After my husband passed away, our older child gave me some time to deal with all the things that have to be dealt with. Several months later, she began confiding in me. She was glad he was gone. Even though her father tried to tell her that he’d been wrong about many things, the damage had been done.
My heart broke again.
She was old enough for us to have candid and honest conversations about the things he’d said to her. His relentless, horrible tirades under the guise of “worrying about her ability to be a productive adult later” demoralized her. Nothing she did was good enough. It was a common theme in my own experiences with him.
If she got a 92 on an assignment, he berated her for not getting a higher grade. He had private conversations with her to tell her how she should behave and the way women should behave. These conversations were awkward, bigoted, misogynistic, and shaming. When she asked to get counseling for social anxiety, he told her to get over herself.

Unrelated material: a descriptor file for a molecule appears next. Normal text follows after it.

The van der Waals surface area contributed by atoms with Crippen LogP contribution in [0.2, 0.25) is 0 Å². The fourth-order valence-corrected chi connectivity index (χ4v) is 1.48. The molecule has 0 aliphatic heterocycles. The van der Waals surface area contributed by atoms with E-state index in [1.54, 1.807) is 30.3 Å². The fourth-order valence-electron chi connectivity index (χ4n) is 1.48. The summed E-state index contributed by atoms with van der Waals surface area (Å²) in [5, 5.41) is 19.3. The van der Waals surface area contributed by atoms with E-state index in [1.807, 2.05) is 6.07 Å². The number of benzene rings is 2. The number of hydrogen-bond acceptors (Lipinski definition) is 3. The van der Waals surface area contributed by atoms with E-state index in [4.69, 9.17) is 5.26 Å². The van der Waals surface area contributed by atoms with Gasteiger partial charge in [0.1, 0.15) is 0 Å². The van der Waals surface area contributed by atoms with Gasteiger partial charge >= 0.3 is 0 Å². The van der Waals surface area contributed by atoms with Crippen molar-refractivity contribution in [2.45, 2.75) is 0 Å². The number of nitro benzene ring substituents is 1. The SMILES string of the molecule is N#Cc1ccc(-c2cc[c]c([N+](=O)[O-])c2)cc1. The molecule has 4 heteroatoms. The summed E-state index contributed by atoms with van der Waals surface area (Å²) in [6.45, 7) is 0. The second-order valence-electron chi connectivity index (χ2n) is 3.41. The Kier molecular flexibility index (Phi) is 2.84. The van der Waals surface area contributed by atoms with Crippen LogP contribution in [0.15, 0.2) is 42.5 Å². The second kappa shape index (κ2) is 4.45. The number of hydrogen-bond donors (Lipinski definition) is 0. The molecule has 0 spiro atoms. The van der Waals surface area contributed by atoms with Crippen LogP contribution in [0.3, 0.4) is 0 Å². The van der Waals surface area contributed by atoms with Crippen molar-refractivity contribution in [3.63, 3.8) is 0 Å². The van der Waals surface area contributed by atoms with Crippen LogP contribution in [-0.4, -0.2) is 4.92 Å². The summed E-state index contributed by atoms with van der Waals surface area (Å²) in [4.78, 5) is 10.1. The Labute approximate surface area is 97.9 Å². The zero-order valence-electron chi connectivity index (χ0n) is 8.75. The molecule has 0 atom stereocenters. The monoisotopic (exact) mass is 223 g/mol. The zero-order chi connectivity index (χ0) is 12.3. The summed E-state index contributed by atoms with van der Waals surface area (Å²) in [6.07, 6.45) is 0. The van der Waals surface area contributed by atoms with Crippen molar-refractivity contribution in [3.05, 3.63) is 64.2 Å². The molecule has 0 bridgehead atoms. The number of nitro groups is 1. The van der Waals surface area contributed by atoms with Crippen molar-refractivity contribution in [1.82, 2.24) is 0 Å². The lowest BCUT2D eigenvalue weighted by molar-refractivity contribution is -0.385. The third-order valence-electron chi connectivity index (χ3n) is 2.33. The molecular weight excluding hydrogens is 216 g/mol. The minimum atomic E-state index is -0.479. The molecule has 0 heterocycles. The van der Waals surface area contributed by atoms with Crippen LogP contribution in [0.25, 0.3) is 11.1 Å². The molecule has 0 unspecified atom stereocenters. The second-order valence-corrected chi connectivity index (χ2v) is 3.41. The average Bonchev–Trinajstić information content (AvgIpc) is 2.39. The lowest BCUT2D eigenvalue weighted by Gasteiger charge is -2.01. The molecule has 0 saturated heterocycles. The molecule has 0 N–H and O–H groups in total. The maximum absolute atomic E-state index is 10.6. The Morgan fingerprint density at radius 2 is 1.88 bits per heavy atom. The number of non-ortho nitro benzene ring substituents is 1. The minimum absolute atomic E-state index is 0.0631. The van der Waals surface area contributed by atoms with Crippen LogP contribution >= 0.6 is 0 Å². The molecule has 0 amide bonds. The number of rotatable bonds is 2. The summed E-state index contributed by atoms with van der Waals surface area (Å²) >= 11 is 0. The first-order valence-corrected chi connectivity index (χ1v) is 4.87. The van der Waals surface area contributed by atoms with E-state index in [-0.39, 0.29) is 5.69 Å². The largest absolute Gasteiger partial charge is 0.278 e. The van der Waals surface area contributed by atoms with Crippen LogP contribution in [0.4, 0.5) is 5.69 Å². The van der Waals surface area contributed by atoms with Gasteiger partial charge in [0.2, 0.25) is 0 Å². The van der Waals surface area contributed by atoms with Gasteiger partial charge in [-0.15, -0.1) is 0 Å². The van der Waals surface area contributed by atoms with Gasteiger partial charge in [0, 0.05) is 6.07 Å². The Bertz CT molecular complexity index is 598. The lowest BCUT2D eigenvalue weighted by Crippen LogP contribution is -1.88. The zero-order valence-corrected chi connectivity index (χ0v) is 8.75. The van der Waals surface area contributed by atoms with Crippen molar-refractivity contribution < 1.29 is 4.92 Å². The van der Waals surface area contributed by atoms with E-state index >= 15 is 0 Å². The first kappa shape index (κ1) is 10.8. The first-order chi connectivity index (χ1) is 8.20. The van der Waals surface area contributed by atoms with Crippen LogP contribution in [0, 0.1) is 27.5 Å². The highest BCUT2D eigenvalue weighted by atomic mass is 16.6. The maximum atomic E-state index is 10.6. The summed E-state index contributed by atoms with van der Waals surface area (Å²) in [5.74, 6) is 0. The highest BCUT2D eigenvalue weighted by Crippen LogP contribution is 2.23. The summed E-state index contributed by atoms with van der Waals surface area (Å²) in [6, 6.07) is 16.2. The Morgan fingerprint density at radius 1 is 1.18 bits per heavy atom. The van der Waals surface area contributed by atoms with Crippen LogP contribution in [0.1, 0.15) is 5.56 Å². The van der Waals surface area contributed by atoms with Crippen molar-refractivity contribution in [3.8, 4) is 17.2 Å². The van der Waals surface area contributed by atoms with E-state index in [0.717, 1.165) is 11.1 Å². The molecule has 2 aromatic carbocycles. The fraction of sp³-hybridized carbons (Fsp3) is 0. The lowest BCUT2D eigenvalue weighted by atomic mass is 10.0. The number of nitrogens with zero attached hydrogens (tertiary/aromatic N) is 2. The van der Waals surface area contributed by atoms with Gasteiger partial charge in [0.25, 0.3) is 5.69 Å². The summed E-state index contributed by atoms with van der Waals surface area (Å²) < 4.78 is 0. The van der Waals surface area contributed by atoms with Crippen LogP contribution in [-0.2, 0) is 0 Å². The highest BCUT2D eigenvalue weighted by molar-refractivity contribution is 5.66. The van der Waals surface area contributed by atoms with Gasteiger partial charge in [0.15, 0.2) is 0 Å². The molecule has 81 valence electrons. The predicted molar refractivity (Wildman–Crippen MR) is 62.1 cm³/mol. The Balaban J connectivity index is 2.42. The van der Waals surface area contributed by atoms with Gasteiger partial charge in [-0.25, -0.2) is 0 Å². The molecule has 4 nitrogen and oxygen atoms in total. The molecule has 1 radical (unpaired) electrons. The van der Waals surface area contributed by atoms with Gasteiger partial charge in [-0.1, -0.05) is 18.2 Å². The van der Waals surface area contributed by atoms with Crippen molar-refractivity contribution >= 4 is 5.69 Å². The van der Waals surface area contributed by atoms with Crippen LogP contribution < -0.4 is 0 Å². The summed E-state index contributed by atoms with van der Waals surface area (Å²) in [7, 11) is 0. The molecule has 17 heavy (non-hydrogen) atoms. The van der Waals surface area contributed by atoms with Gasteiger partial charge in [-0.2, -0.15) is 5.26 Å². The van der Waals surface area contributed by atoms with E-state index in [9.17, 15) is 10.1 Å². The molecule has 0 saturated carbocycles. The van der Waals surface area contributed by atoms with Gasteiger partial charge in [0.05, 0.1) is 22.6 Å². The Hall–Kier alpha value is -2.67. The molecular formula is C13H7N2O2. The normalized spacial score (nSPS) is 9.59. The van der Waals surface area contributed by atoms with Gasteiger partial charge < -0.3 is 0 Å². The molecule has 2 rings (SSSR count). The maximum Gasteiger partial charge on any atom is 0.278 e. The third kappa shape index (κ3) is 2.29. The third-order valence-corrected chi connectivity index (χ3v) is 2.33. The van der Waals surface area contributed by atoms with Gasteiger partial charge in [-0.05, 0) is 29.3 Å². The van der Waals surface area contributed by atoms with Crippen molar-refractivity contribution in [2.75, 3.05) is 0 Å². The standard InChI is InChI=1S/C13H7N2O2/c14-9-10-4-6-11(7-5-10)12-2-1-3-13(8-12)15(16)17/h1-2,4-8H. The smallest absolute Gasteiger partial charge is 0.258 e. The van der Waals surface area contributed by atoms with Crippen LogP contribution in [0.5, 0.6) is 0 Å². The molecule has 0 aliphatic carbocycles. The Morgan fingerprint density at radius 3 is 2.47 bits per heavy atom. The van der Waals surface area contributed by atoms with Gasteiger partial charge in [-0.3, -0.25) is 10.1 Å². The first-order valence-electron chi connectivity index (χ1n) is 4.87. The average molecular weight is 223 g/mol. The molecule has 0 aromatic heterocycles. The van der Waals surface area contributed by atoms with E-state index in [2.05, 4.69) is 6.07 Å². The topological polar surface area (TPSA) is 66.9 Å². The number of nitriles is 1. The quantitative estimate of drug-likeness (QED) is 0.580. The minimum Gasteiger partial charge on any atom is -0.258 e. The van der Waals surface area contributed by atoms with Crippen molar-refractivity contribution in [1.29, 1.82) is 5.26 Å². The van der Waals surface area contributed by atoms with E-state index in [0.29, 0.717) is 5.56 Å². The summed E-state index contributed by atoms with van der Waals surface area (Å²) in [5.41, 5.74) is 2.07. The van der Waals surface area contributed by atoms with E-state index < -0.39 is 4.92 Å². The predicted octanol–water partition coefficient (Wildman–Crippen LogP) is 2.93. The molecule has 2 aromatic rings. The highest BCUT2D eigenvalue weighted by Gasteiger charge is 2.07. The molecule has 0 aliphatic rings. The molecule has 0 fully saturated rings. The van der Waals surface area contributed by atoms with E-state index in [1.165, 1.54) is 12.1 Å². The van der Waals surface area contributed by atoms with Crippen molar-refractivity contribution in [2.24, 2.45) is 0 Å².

His treatment of her created the opposite of what he demanded. His goal to create the “productive adult” now requires therapy sessions every week.
Our other child told me it was good that he was gone, because there wasn’t constant yelling in the house anymore. With several years between our children, the younger one had little direct interaction with him. He spent most of her childhood traveling for work or working from home on conference calls. Most of her memories of him are his yelling about one thing or another.
I’m sad for my children that they didn’t have a good relationship with their father. I know he loved them, even if he had a twisted way of showing it.
If the family life wasn’t harmonious, the important thing is to find ways to help kids move forward with their lives and even find forgiveness. My next post will list a few things that can help children do these things.